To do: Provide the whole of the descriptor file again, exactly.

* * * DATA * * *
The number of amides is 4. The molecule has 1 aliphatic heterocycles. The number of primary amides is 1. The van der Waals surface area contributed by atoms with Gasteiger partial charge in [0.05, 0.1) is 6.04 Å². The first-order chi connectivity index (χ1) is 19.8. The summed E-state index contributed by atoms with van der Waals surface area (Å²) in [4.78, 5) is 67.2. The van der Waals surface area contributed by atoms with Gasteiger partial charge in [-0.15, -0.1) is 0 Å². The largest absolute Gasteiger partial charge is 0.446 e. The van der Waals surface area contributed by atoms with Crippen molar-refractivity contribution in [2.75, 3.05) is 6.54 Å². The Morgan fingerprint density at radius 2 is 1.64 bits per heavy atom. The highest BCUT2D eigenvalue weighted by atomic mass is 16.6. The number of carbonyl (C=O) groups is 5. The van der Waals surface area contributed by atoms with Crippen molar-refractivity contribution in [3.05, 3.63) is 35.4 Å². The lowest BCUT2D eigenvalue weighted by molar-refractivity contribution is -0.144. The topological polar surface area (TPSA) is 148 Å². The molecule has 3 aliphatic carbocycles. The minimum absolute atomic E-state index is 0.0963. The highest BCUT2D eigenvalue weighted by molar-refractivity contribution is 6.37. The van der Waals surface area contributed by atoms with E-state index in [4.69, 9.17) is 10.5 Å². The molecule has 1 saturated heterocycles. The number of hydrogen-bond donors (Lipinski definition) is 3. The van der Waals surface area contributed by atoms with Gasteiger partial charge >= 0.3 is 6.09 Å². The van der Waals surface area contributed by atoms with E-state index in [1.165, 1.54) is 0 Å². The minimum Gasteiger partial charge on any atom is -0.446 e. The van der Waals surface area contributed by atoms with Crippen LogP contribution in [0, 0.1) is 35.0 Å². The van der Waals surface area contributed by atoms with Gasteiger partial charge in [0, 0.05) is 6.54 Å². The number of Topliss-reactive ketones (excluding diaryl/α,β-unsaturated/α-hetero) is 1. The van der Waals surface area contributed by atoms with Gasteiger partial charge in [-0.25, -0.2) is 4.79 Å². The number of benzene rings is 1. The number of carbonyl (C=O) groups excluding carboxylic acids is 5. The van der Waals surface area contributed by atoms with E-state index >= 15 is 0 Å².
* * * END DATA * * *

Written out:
The number of amides is 4. The molecule has 1 aliphatic heterocycles. The number of primary amides is 1. The van der Waals surface area contributed by atoms with Gasteiger partial charge in [0.05, 0.1) is 6.04 Å². The first-order chi connectivity index (χ1) is 19.8. The summed E-state index contributed by atoms with van der Waals surface area (Å²) in [4.78, 5) is 67.2. The van der Waals surface area contributed by atoms with Gasteiger partial charge in [-0.15, -0.1) is 0 Å². The largest absolute Gasteiger partial charge is 0.446 e. The van der Waals surface area contributed by atoms with Crippen molar-refractivity contribution in [2.75, 3.05) is 6.54 Å². The Morgan fingerprint density at radius 2 is 1.64 bits per heavy atom. The highest BCUT2D eigenvalue weighted by atomic mass is 16.6. The number of carbonyl (C=O) groups is 5. The van der Waals surface area contributed by atoms with Crippen molar-refractivity contribution in [3.05, 3.63) is 35.4 Å². The lowest BCUT2D eigenvalue weighted by molar-refractivity contribution is -0.144. The topological polar surface area (TPSA) is 148 Å². The molecule has 3 aliphatic carbocycles. The minimum absolute atomic E-state index is 0.0963. The highest BCUT2D eigenvalue weighted by molar-refractivity contribution is 6.37. The van der Waals surface area contributed by atoms with E-state index in [4.69, 9.17) is 10.5 Å². The molecule has 1 saturated heterocycles. The number of hydrogen-bond donors (Lipinski definition) is 3. The van der Waals surface area contributed by atoms with Gasteiger partial charge >= 0.3 is 6.09 Å². The van der Waals surface area contributed by atoms with E-state index in [1.165, 1.54) is 0 Å². The minimum Gasteiger partial charge on any atom is -0.446 e. The van der Waals surface area contributed by atoms with Crippen LogP contribution in [0, 0.1) is 35.0 Å². The van der Waals surface area contributed by atoms with Gasteiger partial charge in [0, 0.05) is 6.54 Å². The number of Topliss-reactive ketones (excluding diaryl/α,β-unsaturated/α-hetero) is 1. The van der Waals surface area contributed by atoms with Gasteiger partial charge in [-0.25, -0.2) is 4.79 Å². The number of benzene rings is 1. The number of carbonyl (C=O) groups excluding carboxylic acids is 5. The van der Waals surface area contributed by atoms with E-state index >= 15 is 0 Å².